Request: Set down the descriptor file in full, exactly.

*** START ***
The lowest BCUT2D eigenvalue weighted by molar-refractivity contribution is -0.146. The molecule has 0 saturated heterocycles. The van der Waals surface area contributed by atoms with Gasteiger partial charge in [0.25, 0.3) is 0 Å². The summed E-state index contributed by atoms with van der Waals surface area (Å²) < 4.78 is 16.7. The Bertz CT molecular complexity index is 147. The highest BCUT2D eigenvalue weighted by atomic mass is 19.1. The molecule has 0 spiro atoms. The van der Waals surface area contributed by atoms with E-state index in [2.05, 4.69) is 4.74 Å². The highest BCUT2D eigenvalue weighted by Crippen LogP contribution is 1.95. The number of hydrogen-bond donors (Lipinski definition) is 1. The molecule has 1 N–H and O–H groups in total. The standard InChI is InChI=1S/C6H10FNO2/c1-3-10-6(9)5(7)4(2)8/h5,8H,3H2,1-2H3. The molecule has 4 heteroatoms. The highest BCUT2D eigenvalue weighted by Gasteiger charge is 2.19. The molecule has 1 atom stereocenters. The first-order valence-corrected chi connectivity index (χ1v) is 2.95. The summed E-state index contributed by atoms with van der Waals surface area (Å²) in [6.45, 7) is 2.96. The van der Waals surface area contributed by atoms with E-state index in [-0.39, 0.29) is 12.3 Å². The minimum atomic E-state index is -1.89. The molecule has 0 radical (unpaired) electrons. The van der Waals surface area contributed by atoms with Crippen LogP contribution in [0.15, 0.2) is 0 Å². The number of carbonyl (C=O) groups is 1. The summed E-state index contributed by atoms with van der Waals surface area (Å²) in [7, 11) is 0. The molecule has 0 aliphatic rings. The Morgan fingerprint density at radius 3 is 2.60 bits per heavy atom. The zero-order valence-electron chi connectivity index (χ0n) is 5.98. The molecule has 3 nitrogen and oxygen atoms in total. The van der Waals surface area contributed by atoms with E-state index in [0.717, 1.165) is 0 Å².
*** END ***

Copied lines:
The lowest BCUT2D eigenvalue weighted by molar-refractivity contribution is -0.146. The molecule has 0 saturated heterocycles. The van der Waals surface area contributed by atoms with Gasteiger partial charge in [0.25, 0.3) is 0 Å². The summed E-state index contributed by atoms with van der Waals surface area (Å²) < 4.78 is 16.7. The Bertz CT molecular complexity index is 147. The highest BCUT2D eigenvalue weighted by atomic mass is 19.1. The molecule has 0 spiro atoms. The van der Waals surface area contributed by atoms with E-state index in [2.05, 4.69) is 4.74 Å². The highest BCUT2D eigenvalue weighted by Crippen LogP contribution is 1.95. The number of hydrogen-bond donors (Lipinski definition) is 1. The molecule has 1 N–H and O–H groups in total. The standard InChI is InChI=1S/C6H10FNO2/c1-3-10-6(9)5(7)4(2)8/h5,8H,3H2,1-2H3. The molecule has 4 heteroatoms. The highest BCUT2D eigenvalue weighted by Gasteiger charge is 2.19. The molecule has 1 atom stereocenters. The first-order valence-corrected chi connectivity index (χ1v) is 2.95. The summed E-state index contributed by atoms with van der Waals surface area (Å²) in [6.45, 7) is 2.96. The van der Waals surface area contributed by atoms with E-state index in [-0.39, 0.29) is 12.3 Å². The minimum atomic E-state index is -1.89. The molecule has 0 radical (unpaired) electrons. The van der Waals surface area contributed by atoms with Crippen LogP contribution in [0.15, 0.2) is 0 Å². The number of carbonyl (C=O) groups is 1. The summed E-state index contributed by atoms with van der Waals surface area (Å²) in [7, 11) is 0. The molecule has 0 aliphatic rings. The Morgan fingerprint density at radius 3 is 2.60 bits per heavy atom. The zero-order valence-electron chi connectivity index (χ0n) is 5.98. The molecule has 3 nitrogen and oxygen atoms in total. The van der Waals surface area contributed by atoms with E-state index in [0.717, 1.165) is 0 Å².